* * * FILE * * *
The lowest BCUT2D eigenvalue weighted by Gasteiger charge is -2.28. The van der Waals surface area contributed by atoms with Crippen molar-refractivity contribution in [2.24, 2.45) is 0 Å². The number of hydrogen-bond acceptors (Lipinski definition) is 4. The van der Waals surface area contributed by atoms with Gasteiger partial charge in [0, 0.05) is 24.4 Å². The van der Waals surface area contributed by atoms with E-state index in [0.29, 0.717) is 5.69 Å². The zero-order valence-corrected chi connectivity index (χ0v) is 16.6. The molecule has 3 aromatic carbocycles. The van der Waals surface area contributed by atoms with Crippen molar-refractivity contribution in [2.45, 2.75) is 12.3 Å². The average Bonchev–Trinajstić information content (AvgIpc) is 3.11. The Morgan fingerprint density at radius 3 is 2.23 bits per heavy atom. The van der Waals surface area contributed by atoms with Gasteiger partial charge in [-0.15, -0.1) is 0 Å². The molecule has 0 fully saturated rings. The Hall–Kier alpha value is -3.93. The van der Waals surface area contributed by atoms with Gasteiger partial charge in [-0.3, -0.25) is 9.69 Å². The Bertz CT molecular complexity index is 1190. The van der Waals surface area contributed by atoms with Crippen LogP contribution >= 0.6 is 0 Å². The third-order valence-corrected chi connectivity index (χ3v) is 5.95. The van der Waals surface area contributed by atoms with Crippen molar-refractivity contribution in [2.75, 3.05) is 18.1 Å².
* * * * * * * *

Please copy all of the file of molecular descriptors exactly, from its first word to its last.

The lowest BCUT2D eigenvalue weighted by Gasteiger charge is -2.28. The van der Waals surface area contributed by atoms with Crippen molar-refractivity contribution in [2.24, 2.45) is 0 Å². The number of hydrogen-bond acceptors (Lipinski definition) is 4. The van der Waals surface area contributed by atoms with Gasteiger partial charge in [0, 0.05) is 24.4 Å². The van der Waals surface area contributed by atoms with E-state index in [0.29, 0.717) is 5.69 Å². The zero-order valence-corrected chi connectivity index (χ0v) is 16.6. The molecule has 3 aromatic carbocycles. The van der Waals surface area contributed by atoms with Crippen molar-refractivity contribution in [2.45, 2.75) is 12.3 Å². The average Bonchev–Trinajstić information content (AvgIpc) is 3.11. The Morgan fingerprint density at radius 3 is 2.23 bits per heavy atom. The van der Waals surface area contributed by atoms with Gasteiger partial charge in [-0.15, -0.1) is 0 Å². The molecule has 0 fully saturated rings. The Hall–Kier alpha value is -3.93. The van der Waals surface area contributed by atoms with Gasteiger partial charge in [-0.3, -0.25) is 9.69 Å². The Bertz CT molecular complexity index is 1190. The van der Waals surface area contributed by atoms with Crippen LogP contribution >= 0.6 is 0 Å². The third-order valence-corrected chi connectivity index (χ3v) is 5.95. The van der Waals surface area contributed by atoms with Crippen molar-refractivity contribution in [2.75, 3.05) is 18.1 Å².